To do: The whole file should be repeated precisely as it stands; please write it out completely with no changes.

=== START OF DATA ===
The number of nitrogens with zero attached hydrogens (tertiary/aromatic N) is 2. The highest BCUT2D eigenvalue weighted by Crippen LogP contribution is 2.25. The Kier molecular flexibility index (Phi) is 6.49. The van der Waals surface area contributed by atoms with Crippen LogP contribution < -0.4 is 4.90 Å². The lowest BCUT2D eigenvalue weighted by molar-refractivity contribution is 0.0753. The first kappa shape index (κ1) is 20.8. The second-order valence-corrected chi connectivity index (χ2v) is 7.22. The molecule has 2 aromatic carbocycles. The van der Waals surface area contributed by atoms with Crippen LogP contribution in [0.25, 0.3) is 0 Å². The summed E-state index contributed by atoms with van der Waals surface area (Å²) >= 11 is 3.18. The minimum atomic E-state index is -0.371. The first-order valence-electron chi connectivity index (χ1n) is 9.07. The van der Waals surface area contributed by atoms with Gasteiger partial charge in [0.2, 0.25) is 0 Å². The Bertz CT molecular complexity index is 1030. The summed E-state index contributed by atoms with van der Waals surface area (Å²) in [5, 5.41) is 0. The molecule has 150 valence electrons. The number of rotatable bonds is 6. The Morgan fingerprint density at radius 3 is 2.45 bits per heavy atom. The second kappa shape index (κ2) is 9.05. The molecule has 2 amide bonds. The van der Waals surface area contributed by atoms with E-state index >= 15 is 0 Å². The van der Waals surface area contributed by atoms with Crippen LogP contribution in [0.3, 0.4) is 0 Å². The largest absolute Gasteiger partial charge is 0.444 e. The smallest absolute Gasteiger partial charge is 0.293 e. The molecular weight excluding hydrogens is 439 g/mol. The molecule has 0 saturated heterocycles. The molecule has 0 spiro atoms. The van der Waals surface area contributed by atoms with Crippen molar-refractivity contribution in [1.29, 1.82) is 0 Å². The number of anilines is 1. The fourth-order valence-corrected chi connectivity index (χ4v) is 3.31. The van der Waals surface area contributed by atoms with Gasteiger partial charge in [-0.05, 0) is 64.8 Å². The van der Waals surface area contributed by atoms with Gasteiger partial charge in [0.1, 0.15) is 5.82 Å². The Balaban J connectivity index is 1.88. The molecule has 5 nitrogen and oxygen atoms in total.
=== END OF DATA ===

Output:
The number of nitrogens with zero attached hydrogens (tertiary/aromatic N) is 2. The highest BCUT2D eigenvalue weighted by Crippen LogP contribution is 2.25. The Kier molecular flexibility index (Phi) is 6.49. The van der Waals surface area contributed by atoms with Crippen LogP contribution < -0.4 is 4.90 Å². The lowest BCUT2D eigenvalue weighted by molar-refractivity contribution is 0.0753. The first kappa shape index (κ1) is 20.8. The second-order valence-corrected chi connectivity index (χ2v) is 7.22. The molecule has 2 aromatic carbocycles. The van der Waals surface area contributed by atoms with Crippen LogP contribution in [0.25, 0.3) is 0 Å². The summed E-state index contributed by atoms with van der Waals surface area (Å²) >= 11 is 3.18. The minimum atomic E-state index is -0.371. The first-order valence-electron chi connectivity index (χ1n) is 9.07. The van der Waals surface area contributed by atoms with Gasteiger partial charge in [0.2, 0.25) is 0 Å². The Bertz CT molecular complexity index is 1030. The summed E-state index contributed by atoms with van der Waals surface area (Å²) in [5, 5.41) is 0. The molecule has 150 valence electrons. The number of rotatable bonds is 6. The Morgan fingerprint density at radius 3 is 2.45 bits per heavy atom. The second kappa shape index (κ2) is 9.05. The molecule has 2 amide bonds. The van der Waals surface area contributed by atoms with E-state index >= 15 is 0 Å². The van der Waals surface area contributed by atoms with Crippen LogP contribution in [0.3, 0.4) is 0 Å². The largest absolute Gasteiger partial charge is 0.444 e. The smallest absolute Gasteiger partial charge is 0.293 e. The molecular weight excluding hydrogens is 439 g/mol. The molecule has 0 saturated heterocycles. The molecule has 0 spiro atoms. The van der Waals surface area contributed by atoms with Crippen molar-refractivity contribution in [1.29, 1.82) is 0 Å². The number of anilines is 1. The fourth-order valence-corrected chi connectivity index (χ4v) is 3.31. The van der Waals surface area contributed by atoms with Gasteiger partial charge in [-0.05, 0) is 64.8 Å². The van der Waals surface area contributed by atoms with Gasteiger partial charge in [0.1, 0.15) is 5.82 Å². The Balaban J connectivity index is 1.88. The molecule has 5 nitrogen and oxygen atoms in total.